- The debt-laden power utility, described by Goldman Sachs Group Inc. as the biggest threat to South Africa’s economy, put the country at risk of a second recession in as many years after it implemented the most severe power cuts to date in December. Gross domestic product growth likely slowed to 0.4% in 2019, the World Bank said.
The World Bank is the first key institution to cut its economic growth forecast for South Africa to below 1% for 2020 due to electricity supply concerns.
It now expects the economy to expand by 0.9% this year, the Washington-based lender said Wednesday in its Global Economic Prospects report. That compares with an estimate of 1% in its Africa Pulse report released in October and is well below government forecasts.
Its outlook for Africa’s most-industrialized economy is “markedly weaker” because it sees electricity supply and infrastructure constraints inhibiting domestic growth with weaker global economic conditions weighing on export demand.
The bank’s revision comes as Eskom Holdings SOC Ltd., which generates about 95% of the country’s electricity, resumes rolling blackouts earlier than expected. The power cuts threaten to drag on an economy stuck in the longest downward cycle since 1945 and that hasn’t expanded by more than 2% annually since 2013.
The debt-laden power utility, described by Goldman Sachs Group Inc. as the biggest threat to South Africa’s economy, put the country at risk of a second recession in as many years after it implemented the most severe power cuts to date in December. Gross domestic product growth likely slowed to 0.4% in 2019, the World Bank said.
The World Bank sees GDP growth averaging 1.4% in 2021-22 if President Cyril Ramaphosa’s administration is able to ramp up structural reforms and address policy uncertainty, and if there’s a recovery in public and private sector investment.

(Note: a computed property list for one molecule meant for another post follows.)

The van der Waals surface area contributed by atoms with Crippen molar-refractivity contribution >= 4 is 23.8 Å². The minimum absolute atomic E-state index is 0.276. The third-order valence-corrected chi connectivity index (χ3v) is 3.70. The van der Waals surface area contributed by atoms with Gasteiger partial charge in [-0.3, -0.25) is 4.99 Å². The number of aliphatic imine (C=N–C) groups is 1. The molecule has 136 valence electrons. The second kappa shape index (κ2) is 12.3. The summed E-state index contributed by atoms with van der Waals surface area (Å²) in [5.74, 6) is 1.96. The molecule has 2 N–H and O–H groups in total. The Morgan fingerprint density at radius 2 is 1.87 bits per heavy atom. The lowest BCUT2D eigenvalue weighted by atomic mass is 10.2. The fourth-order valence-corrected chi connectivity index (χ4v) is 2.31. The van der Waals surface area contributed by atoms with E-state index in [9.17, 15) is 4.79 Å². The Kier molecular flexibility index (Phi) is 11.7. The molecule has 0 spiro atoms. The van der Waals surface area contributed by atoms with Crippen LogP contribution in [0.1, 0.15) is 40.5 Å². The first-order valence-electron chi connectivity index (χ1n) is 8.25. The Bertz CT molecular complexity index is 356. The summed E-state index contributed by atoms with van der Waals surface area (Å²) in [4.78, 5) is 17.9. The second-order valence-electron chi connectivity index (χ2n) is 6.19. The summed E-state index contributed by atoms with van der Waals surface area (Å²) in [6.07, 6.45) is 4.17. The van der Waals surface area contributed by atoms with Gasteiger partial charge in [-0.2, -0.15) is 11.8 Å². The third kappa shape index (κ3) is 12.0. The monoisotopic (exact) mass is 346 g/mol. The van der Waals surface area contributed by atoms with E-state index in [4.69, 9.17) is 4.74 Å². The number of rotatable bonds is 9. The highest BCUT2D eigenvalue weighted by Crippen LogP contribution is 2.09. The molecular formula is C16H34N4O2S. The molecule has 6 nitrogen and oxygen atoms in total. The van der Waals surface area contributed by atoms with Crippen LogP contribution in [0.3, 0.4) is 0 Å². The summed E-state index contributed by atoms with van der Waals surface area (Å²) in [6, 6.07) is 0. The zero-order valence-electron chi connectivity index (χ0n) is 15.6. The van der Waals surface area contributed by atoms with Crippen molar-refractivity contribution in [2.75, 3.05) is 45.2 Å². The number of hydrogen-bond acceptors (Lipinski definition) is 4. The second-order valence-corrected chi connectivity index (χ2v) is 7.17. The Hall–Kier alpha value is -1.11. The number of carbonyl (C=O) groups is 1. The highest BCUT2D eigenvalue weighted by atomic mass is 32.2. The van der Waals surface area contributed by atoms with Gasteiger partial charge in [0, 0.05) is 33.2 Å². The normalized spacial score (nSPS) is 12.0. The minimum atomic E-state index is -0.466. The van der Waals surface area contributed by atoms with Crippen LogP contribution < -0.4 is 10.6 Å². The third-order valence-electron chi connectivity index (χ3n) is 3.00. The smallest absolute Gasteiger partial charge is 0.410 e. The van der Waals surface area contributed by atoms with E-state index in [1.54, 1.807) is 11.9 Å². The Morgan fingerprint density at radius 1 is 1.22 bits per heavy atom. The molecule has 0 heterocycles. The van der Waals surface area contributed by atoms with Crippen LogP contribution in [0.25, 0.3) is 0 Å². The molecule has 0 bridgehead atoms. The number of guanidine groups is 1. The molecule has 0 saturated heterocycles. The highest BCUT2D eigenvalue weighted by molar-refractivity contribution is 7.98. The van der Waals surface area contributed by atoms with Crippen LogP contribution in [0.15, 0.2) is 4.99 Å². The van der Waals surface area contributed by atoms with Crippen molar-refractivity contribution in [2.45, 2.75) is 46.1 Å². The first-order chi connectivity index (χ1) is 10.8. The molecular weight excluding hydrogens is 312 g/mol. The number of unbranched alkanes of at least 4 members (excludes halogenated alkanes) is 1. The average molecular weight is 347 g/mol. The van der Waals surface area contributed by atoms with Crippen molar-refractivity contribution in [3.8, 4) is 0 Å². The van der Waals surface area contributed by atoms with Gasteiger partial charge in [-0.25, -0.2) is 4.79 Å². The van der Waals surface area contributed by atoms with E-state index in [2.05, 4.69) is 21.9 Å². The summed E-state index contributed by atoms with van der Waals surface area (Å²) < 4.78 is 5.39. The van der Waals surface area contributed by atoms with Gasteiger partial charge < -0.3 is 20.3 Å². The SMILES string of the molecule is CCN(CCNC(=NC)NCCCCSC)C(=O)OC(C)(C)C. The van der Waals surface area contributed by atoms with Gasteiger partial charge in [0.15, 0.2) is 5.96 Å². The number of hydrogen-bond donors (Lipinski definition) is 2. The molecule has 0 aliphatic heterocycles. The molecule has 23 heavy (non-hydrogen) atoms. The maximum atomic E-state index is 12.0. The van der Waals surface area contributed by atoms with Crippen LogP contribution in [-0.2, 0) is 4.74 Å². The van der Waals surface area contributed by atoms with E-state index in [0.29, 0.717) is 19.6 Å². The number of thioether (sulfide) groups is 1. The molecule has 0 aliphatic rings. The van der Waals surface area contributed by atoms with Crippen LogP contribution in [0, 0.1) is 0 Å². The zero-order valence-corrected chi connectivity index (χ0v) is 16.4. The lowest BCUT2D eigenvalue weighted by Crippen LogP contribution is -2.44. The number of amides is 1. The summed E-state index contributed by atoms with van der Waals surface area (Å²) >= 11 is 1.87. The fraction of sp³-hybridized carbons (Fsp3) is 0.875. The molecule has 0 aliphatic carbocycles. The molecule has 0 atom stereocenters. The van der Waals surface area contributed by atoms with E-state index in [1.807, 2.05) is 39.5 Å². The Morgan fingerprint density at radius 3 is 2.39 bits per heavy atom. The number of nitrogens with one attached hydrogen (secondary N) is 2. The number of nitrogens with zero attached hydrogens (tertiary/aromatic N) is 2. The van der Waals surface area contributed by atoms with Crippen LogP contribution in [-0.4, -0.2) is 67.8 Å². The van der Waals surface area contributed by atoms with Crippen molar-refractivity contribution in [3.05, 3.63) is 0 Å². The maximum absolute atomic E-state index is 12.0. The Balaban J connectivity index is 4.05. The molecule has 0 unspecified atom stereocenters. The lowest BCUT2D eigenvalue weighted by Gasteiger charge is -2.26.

Enforced electricity cuts have been imposed, effective from 8am on Thursday to 6am on Friday.
This follows two nights of stage two load-shedding. Thursday’s outage is also at stage two.
The system is “severely constrained and unpredictable.”
Eskom is appealing to South Africans to practise a no-waste approach to electricity by, among other power-saving measures, switching off appliances at the wall plug when not in use, as well as geysers, pool pumps and air conditioning units.
“We ask customers to reduce demand by using electricity sparingly as a concerted collective effort can help to avoid or reduce the level of load-shedding,” the utility said.
Eskom said it has lost additional capacity overnight with breakdowns of more than 14,000MW.
“Our emergency reserves are also insufficient to meet the demands during the day. As a result, we have to load-shed throughout the day, until tomorrow.
“Our teams continue to work tirelessly to return units from planned and unplanned outages.
“We will give South Africans regular updates about our prognosis for tomorrow and our recovery efforts for the rest of the week leading into the weekend.”
Load-shedding is an essential and controlled measure to ensure that the integrity of the grid is not compromised, added Eskom.
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